Friday, April 15, 2011

Senator Lautenberg Introduces the Safe Chemicals Act of 2011 - Similar Song, Same Ending?

Senator Frank Lautenberg has introduced the Safe Chemicals Act of 2011.  He had introduced a similar bill last year, and bills also versions in 2008 and 2005, all in the hopes of reforming/modernizing the Toxic Substances Control Act of 1976.  The new bill builds on the 2010 bill by incorporating feedback received in a series of hearings with "industry leaders, public officials, scientists, doctors, academics, and non-profit organizations."

Changes made to improve the bill include inclusion of risk-based prioritization categories, for which industry lobbied and the EPA likes because it allows them to "focus...resources on the highest-risk chemicals." As with the earlier bill it requires chemical companies to "submit basic hazard and exposure data to quickly determine the risk and assess the need for further testing or restrictions."

Of course, the real question is less what is in the bill as whether it will ever be taken up by the Senate.  Previous bills never made it out of committee, and given the unlikelihood of the Republican-held House introducing a similar bill, we may just see the Senate bill languish in committee once again.  Then again, the Senate is still controlled by the Democrats (at least until the next election) and Lautenberg has shown amazing persistence and passion for protecting human health and the environment, so we may see the Environment and Public Works Committee hold hearings in an attempt to set the stage for action in future Congresses.

A summary of Lautenberg's bill as presented in his press release is below. Click on the links for The Text or A Summary of the bill.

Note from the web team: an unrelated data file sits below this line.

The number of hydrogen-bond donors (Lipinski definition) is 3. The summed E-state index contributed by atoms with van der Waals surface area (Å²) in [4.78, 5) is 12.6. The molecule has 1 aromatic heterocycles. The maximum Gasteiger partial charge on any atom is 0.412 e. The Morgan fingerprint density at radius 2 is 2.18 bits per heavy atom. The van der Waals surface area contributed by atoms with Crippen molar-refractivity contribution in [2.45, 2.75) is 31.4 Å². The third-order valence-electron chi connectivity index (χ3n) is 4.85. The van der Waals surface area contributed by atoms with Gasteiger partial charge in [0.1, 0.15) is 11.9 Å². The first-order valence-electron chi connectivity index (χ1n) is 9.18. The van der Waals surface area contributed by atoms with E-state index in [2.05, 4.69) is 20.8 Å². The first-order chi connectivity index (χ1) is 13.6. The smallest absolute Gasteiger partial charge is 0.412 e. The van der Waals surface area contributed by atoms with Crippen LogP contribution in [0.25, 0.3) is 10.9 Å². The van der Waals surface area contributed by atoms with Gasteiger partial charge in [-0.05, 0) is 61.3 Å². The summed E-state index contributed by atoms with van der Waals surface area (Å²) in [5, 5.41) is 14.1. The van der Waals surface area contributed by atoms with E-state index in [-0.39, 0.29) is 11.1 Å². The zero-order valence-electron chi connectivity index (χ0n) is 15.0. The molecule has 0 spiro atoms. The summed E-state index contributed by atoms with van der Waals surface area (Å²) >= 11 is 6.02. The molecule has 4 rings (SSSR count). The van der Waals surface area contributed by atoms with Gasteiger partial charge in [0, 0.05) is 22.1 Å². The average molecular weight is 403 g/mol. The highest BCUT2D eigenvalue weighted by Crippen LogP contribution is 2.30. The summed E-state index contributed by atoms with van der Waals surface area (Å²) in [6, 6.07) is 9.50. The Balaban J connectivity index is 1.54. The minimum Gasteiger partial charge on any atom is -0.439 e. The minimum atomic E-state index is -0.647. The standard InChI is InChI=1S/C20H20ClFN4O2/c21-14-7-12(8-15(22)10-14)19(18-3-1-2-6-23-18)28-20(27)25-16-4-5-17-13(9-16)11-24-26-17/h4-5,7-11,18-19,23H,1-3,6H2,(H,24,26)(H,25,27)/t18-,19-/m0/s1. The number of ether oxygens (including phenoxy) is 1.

Highlights of the “Safe Chemicals Act of 2011”
 Provides EPA with sufficient information to judge a chemical’s safety.  Requires manufacturers to develop and submit a minimum data set for each chemical they produce, while also preventing duplicative or unnecessary testing and encouraging the use of rapid, low-cost, non-animal tests that provide high quality data.  EPA will have full authority to request additional information needed to determine the safety of a chemical.

Prioritizes chemicals based on risk.  Calls on the EPA to categorize chemicals based on risk, and focus resources on evaluating those most likely to cause harm.

Takes fast action to address highest risk chemicals.  Requires EPA to take fast action to reduce risk from chemicals that have already been proven dangerous.  In addition, the EPA Administrator is given authority to act quickly if any chemical poses an imminent hazard.

Ensures safety threshold is met for all chemicals on the market.  Places the burden of proof on chemical manufacturers to prove the safety of their chemicals.  All uses must be identified and determined safe for the chemical to enter the market or continue to be used.